You open your laptop and start Googling “Articulation Carryover Activities”. Today you are feeling like a failure as a Speech Pathologist. Your student can make his or her speech sounds *perfectly* in the speech room. Accuracy is 80% or higher. But the moment they leave your room their accuracy disintegrates. It’s abysmal. The worst part, though, is that they have been in speech for years. Perhaps they have even been working on this particular goal for YEARS.
Then the problem compounds.
Your student grows older. Academics start to become more demanding. He/she now needs to be in class. Perhaps your student is even ASKING to stay in class.
Everyone is frustrated.
The student is frustrated to keep coming to speech. The teacher is frustrated the student keeps missing class. The parent is frustrated that the student isn’t progressing in speech AND is missing class.
What do you do? How do you help your student(s) carry over their articulation skills into other environments?
Every situation is different. You know this. But here is what I have done in a similar situation.
My student was in upper elementary. He had been seeing me for several years. We had spent over a year targeting his speech sounds at the conversation level. In my speech room, he did great. His accuracy was consistently at 70% or higher at the conversation level. Unfortunately, his parents and teachers reported that in the classroom and at home, he was still hard to understand. They reported he would get frustrated and they would get frustrated.
I had a conference with the parents and we agreed to keep plugging along as we had been. Maybe with a bit more practice, he would start to carry over his articulation skills into other environments.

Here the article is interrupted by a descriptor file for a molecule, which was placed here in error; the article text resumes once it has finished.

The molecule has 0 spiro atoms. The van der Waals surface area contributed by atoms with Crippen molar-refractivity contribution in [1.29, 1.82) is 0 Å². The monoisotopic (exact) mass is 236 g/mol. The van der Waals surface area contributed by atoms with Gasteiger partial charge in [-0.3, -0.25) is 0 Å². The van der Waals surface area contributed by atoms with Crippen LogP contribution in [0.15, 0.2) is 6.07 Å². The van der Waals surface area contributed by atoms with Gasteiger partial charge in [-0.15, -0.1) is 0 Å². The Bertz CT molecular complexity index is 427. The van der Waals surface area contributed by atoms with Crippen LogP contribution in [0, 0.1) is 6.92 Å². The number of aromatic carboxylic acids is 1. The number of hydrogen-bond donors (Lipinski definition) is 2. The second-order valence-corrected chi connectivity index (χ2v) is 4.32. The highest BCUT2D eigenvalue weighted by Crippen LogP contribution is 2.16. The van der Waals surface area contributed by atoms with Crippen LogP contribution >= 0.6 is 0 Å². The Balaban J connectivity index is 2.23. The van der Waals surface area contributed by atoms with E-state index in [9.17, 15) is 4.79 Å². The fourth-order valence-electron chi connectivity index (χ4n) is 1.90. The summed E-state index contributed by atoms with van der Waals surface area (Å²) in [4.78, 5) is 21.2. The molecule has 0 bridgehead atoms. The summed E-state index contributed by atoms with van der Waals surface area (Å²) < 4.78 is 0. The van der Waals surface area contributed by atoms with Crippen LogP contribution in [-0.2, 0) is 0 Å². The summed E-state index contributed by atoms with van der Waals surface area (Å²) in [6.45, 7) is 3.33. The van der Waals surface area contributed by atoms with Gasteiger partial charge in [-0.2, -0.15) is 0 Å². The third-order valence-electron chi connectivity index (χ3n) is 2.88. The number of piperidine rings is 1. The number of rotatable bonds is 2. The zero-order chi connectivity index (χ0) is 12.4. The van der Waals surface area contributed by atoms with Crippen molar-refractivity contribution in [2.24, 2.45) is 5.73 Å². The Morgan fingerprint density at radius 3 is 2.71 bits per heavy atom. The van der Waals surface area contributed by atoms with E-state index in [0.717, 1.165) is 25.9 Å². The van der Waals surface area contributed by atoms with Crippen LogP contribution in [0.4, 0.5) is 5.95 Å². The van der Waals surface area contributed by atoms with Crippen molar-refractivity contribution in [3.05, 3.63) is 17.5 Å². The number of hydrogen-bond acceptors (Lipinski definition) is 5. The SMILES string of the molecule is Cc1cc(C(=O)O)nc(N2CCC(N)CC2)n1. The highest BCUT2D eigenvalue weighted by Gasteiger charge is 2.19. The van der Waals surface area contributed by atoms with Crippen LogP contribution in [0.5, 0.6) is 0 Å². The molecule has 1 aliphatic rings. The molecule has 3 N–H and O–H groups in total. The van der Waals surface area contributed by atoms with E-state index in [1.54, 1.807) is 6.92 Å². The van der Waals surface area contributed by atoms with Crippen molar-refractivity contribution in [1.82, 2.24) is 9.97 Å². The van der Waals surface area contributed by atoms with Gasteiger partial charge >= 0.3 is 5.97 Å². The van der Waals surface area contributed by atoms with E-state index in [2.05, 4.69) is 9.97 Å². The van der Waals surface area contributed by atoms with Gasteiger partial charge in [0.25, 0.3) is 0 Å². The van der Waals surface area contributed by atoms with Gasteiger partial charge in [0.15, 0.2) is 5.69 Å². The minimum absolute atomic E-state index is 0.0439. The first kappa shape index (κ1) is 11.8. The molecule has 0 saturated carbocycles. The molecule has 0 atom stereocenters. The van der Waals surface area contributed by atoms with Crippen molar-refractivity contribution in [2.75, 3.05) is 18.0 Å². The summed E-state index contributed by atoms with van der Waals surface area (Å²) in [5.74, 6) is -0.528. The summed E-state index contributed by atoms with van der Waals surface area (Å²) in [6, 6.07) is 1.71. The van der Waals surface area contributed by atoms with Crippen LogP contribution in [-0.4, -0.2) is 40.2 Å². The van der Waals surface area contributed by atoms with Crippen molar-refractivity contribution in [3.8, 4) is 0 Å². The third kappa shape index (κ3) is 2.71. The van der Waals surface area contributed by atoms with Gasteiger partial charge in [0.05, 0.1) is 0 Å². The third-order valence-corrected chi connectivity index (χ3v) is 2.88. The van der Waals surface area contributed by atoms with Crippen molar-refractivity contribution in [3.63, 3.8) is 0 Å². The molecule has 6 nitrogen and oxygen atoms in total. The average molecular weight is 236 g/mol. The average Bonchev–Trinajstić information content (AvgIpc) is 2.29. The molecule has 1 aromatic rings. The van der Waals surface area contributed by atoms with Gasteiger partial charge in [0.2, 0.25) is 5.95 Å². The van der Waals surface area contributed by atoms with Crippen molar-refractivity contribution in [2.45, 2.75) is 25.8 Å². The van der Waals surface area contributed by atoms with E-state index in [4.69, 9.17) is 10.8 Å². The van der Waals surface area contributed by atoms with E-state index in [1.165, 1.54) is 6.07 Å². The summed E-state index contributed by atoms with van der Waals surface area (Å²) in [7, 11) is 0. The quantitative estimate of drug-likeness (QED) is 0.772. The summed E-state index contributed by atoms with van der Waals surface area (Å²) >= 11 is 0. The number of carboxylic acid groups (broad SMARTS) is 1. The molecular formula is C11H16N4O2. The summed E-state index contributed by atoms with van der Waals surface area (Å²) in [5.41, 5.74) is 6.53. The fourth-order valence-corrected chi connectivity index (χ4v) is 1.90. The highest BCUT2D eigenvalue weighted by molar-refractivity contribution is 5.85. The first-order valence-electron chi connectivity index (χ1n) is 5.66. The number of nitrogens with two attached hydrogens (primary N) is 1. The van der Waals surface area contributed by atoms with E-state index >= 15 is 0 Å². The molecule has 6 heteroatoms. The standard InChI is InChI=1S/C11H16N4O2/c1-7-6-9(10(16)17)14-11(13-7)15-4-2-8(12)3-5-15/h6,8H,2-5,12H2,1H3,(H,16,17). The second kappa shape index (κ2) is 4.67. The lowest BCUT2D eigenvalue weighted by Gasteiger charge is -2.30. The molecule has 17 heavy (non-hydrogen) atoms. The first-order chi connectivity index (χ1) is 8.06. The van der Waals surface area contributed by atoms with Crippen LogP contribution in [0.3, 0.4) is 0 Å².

But then he started struggling more in class. He kept asking to leave my room early because he had classwork he needed to do. He wanted to keep working on his speech, but he was feeling overwhelmed by his classwork. His teacher was getting frustrated that he kept missing class as well.
So, I conferenced with his parents again. This time when we chatted, we decided to pull back on his speech therapy time. Instead of seeing him 2x a week, now I would see him 1x a month. During these sessions, I would remind him of his strategies and help him make a plan to remember to keep carrying over his articulation skills at home and in the classroom.
But you guys know me. I needed our once-monthly session to be meaningful and strategic. I wanted to at least try and find an activity that would help him practice his speech for the entire month. So, I created this speech check-up worksheet.
Here is the beauty of this articulation carryover worksheet.
- Directs the student to self-monitor his/her progress in different areas
- Helps the student self-identify areas of weakness
- Teaches the student goal-setting skills
- Guides the student through making a plan to work on the goal
- Encourages the student to take responsibility for carrying over speech skills
- All you have to do is print it out and use it month after month
Here is how the activity works:
- Here is how it works:
- Print off the worksheet
- The student rates how he/she is using his/her speech in different classes
- The student discusses who they are speaking with at home and how they are doing on their speech at home
- The student rates how they are using their speech in extracurricular activities
- The student does the following
- Picks an area they want to improve
- Sets a goal
- Make a plan to help them remember to work on their goal
Super easy-peasy, right? If you have a student who needs this sort of monthly check-up, try this activity to help with articulation carryover skills! You don’t even have to make it yourself; I am just going to give mine to you! I know you are super busy, so all you have to do is follow this link and I will email you a copy! Additionally, you will get access to emails that have my favorite SLP teaching tips and tricks and resource recommendations I think you will find helpful!
Looking for more activities to help with articulation carryover skills?
Here are some more ideas to help you target those tricky sounds in unstructured conversation!